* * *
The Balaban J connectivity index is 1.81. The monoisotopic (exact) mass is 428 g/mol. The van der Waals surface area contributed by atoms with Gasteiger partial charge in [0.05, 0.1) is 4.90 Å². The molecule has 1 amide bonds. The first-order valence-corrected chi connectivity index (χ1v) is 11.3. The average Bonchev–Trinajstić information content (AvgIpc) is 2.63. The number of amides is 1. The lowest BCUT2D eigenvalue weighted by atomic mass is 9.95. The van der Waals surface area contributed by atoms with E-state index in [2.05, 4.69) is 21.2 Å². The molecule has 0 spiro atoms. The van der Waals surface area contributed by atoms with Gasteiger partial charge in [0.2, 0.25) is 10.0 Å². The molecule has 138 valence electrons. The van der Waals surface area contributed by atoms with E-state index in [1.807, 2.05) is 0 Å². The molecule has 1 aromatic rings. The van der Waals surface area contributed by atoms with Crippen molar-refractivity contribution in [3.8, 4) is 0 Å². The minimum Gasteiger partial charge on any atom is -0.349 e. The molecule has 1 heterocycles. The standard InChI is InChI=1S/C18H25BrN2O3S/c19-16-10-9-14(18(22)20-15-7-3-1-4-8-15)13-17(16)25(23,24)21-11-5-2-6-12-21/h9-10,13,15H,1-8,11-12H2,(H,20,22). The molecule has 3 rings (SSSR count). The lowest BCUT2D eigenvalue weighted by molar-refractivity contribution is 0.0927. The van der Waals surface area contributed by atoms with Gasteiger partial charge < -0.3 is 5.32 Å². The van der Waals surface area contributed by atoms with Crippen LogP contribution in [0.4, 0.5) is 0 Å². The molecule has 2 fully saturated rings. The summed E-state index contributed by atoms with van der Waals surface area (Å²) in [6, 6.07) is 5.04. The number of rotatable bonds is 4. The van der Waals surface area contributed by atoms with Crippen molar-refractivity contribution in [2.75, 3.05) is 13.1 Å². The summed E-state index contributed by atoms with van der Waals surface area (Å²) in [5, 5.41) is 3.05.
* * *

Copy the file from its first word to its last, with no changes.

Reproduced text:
The Balaban J connectivity index is 1.81. The monoisotopic (exact) mass is 428 g/mol. The van der Waals surface area contributed by atoms with Gasteiger partial charge in [0.05, 0.1) is 4.90 Å². The molecule has 1 amide bonds. The first-order valence-corrected chi connectivity index (χ1v) is 11.3. The average Bonchev–Trinajstić information content (AvgIpc) is 2.63. The number of amides is 1. The lowest BCUT2D eigenvalue weighted by atomic mass is 9.95. The van der Waals surface area contributed by atoms with E-state index in [2.05, 4.69) is 21.2 Å². The molecule has 0 spiro atoms. The van der Waals surface area contributed by atoms with Gasteiger partial charge in [0.2, 0.25) is 10.0 Å². The molecule has 138 valence electrons. The van der Waals surface area contributed by atoms with E-state index in [1.807, 2.05) is 0 Å². The molecule has 1 aromatic rings. The van der Waals surface area contributed by atoms with Crippen molar-refractivity contribution in [3.8, 4) is 0 Å². The minimum Gasteiger partial charge on any atom is -0.349 e. The molecule has 1 heterocycles. The standard InChI is InChI=1S/C18H25BrN2O3S/c19-16-10-9-14(18(22)20-15-7-3-1-4-8-15)13-17(16)25(23,24)21-11-5-2-6-12-21/h9-10,13,15H,1-8,11-12H2,(H,20,22). The molecule has 3 rings (SSSR count). The lowest BCUT2D eigenvalue weighted by molar-refractivity contribution is 0.0927. The van der Waals surface area contributed by atoms with Gasteiger partial charge < -0.3 is 5.32 Å². The van der Waals surface area contributed by atoms with Crippen LogP contribution in [0.4, 0.5) is 0 Å². The molecule has 2 fully saturated rings. The summed E-state index contributed by atoms with van der Waals surface area (Å²) in [6, 6.07) is 5.04. The number of rotatable bonds is 4. The van der Waals surface area contributed by atoms with Crippen molar-refractivity contribution in [2.75, 3.05) is 13.1 Å². The summed E-state index contributed by atoms with van der Waals surface area (Å²) in [5, 5.41) is 3.05.